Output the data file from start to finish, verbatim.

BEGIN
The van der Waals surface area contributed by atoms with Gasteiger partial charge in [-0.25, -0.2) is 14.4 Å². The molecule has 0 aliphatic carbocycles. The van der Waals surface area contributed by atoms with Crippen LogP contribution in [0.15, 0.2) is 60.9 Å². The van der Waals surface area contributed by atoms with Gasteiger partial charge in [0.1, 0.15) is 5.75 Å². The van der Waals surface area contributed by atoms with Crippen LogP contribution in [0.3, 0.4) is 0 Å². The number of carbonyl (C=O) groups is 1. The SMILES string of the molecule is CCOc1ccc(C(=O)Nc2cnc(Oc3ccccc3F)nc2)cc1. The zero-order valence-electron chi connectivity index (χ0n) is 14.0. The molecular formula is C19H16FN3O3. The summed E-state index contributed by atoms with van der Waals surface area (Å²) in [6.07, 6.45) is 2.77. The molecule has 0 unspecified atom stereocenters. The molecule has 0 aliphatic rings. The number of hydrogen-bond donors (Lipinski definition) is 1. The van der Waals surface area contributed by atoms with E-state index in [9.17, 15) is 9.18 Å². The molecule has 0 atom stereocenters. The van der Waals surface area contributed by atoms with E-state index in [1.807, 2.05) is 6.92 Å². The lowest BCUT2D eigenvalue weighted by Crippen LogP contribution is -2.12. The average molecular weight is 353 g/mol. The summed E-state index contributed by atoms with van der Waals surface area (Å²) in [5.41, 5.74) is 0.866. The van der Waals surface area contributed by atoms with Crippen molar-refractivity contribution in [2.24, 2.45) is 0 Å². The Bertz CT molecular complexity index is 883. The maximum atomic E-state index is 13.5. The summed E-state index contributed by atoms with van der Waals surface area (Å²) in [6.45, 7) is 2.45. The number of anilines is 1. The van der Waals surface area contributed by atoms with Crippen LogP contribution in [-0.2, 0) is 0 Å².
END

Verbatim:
The van der Waals surface area contributed by atoms with Gasteiger partial charge in [-0.25, -0.2) is 14.4 Å². The molecule has 0 aliphatic carbocycles. The van der Waals surface area contributed by atoms with Crippen LogP contribution in [0.15, 0.2) is 60.9 Å². The van der Waals surface area contributed by atoms with Gasteiger partial charge in [0.1, 0.15) is 5.75 Å². The van der Waals surface area contributed by atoms with Crippen LogP contribution in [0.3, 0.4) is 0 Å². The number of carbonyl (C=O) groups is 1. The SMILES string of the molecule is CCOc1ccc(C(=O)Nc2cnc(Oc3ccccc3F)nc2)cc1. The zero-order valence-electron chi connectivity index (χ0n) is 14.0. The molecular formula is C19H16FN3O3. The summed E-state index contributed by atoms with van der Waals surface area (Å²) in [6.07, 6.45) is 2.77. The molecule has 0 unspecified atom stereocenters. The molecule has 0 aliphatic rings. The number of hydrogen-bond donors (Lipinski definition) is 1. The van der Waals surface area contributed by atoms with E-state index in [9.17, 15) is 9.18 Å². The molecule has 0 atom stereocenters. The van der Waals surface area contributed by atoms with E-state index in [1.807, 2.05) is 6.92 Å². The lowest BCUT2D eigenvalue weighted by Crippen LogP contribution is -2.12. The average molecular weight is 353 g/mol. The summed E-state index contributed by atoms with van der Waals surface area (Å²) in [5.41, 5.74) is 0.866. The van der Waals surface area contributed by atoms with Crippen molar-refractivity contribution in [2.24, 2.45) is 0 Å². The Bertz CT molecular complexity index is 883. The maximum atomic E-state index is 13.5. The summed E-state index contributed by atoms with van der Waals surface area (Å²) in [6.45, 7) is 2.45. The number of anilines is 1. The van der Waals surface area contributed by atoms with Crippen LogP contribution in [-0.2, 0) is 0 Å².